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I have a custom walker that extends the Walker class. My code uses the Walker_Page class as it's base as it does pretty much everything else I want but I need to modify it a bit so that it behaves a little differently.

Essentially, I want to prevent the walker from creating new levels of navigation for menu items that are not related to the current page -- that is I only want it to walk deeper levels when the current page is either the current page, or an ancestor of it.

The key to this seems to be the $current_page (current_object_id) argument that is passed to the start_el method. If this were also passed to the start_lvl method, I think this would be easy to code, but start_el seems to be the only method that gets it.

Any help/direction would be much appreciated.

I would paste my code here, but it's basically the same as Walker_Page

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2 Answers

You may find this article I wrote over at WPtuts helpful.

The following example I've adapted from that article. It lists all the top leve links, but only explores ancestors of the 'current' menu item. Hopefully the logic is clear with the comments:

class WPSE73358_Ancestors_Only_Walker extends Walker_Nav_Menu {

    // Only follow down one branch
    function display_element( $element, &$children_elements, $max_depth, $depth=0, $args, &$output ) {

        // Check if element as a 'current element' class
        $current_element_markers = array( 'current-menu-item', 'current-menu-parent', 'current-menu-ancestor' );
        $current_class = array_intersect( $current_element_markers, $element->classes );

        // If element has a 'current' class, it is an ancestor of the current element
        $ancestor_of_current = !empty($current_class);

        // If this is not the top level nor the current, or ancestor of the current menu item - stop here.
       if ( 0 != $depth &&  !$ancestor_of_current)
           return;

        parent::display_element( $element, &$children_elements, $max_depth, $depth, $args, &$output );
    }
}

Although it extends the Walker_Nav_Menu it is written so that it can extend pretty much any of the Walker classes (including the base class). You may find that the classes need to be changed, or - for instance with posts, it may be more appropriate to use get_post_ancestors() instead.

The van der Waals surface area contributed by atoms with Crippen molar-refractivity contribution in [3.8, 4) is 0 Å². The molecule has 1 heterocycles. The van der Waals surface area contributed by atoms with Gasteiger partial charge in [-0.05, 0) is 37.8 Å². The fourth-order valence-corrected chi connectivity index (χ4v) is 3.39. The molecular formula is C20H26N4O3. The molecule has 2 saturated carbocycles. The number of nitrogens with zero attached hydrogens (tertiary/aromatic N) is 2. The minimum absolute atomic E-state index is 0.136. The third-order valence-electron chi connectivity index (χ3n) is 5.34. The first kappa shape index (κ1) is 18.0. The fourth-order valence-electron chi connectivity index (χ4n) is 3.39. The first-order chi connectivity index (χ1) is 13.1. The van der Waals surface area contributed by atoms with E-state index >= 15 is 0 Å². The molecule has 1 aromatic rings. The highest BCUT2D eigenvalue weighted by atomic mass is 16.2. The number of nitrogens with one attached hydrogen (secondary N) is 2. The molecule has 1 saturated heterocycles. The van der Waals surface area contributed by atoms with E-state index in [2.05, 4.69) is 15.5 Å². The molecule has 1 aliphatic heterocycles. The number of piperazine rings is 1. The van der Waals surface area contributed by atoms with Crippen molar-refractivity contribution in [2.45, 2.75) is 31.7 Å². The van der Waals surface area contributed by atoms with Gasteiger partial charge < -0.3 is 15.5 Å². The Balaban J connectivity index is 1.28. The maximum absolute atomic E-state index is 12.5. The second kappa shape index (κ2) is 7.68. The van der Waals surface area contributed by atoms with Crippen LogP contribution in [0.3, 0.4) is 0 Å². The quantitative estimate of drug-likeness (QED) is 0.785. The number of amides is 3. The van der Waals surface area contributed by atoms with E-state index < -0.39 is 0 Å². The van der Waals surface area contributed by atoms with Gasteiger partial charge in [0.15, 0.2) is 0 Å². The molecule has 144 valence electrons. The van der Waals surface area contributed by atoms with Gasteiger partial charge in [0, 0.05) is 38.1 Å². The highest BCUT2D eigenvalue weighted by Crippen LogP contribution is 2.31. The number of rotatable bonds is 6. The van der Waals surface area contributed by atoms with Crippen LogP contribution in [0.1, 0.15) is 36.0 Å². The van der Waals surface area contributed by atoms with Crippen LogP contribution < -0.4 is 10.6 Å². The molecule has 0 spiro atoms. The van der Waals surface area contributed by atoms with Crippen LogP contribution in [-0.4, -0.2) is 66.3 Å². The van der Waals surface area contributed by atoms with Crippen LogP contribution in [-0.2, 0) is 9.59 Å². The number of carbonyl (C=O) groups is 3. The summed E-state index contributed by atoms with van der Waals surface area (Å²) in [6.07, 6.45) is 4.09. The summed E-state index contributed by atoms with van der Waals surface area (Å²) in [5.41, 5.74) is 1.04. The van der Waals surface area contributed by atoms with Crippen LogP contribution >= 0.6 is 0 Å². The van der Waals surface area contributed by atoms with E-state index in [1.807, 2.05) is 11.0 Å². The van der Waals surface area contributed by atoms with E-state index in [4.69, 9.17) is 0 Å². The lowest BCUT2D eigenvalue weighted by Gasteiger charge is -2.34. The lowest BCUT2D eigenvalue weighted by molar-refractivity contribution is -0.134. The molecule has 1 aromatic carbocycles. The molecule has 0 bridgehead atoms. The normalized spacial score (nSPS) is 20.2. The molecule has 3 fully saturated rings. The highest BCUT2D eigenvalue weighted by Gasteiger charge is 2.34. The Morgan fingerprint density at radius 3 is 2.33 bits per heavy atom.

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Thanks for your help. I actually read that article recently! It will require some tweaking like you said as the elements of a Walker_Page don't have a classes property. I thought of using get_post_ancestors but I was concerned that may be adding extra db queries on every iteration. I suppose that info is all probably cached though? –  Evan Mattson Nov 21 '12 at 14:34
    
Yes it is, using it is fine. You will need to determine which page ID to apply get_post_ancestors() to though - I assume the current page? –  Stephen Harris Nov 21 '12 at 15:23
    
Yeah, I got it, thanks! –  Evan Mattson Nov 21 '12 at 16:29
    
..I almost got it. Will post my solution below when I get it figured out. Need to work out the logic so that it still shows posts that are children of the current page, not just ancestors. –  Evan Mattson Nov 21 '12 at 21:45
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up vote 0 down vote accepted

I accidentally left out an important detail in my question that made it a little more complex to solve. I also wanted to show sub navigation of the current page if it had children.

I did this by comparing the element's ancestors to the current page's ancestors (as well as the current page itself), if there wasn't any match, the iteration was skipped.

Here is my solution (Thanks Stephen!)

class WPSE73358_Walker extends Walker_Page {

    function display_element( $element, &$children_elements, $max_depth, $depth=0, $args, &$output ) {

        if ( 0 < $depth ) {

            $qoID = get_queried_object_id();

            // seperated for readability
            $current_ancestors = get_post_ancestors( $qoID );
            $element_ancestors = get_post_ancestors( $element->ID );

            $check = $current_ancestors;
            unset( $check[ count($check)-1 ] ); // remove the last ancestor - all pages will share this in common
            $check[] = $qoID; // include current page id

            $against = $element_ancestors;
            unset( $against[ count($against)-1 ] );
            // element id is unnecessary because we're checking against it's ancestry

            // check to see if the current page & current element have anything in common
            $results = array_intersect( $check, $against );

            // if current page & element have something in common, array will not be empty, and we can continue.
            // if not, move on to the next iteration.
            if ( empty( $results ) )
                return;
        }

        parent::display_element( $element, &$children_elements, $max_depth, $depth, $args, &$output );
    }
}
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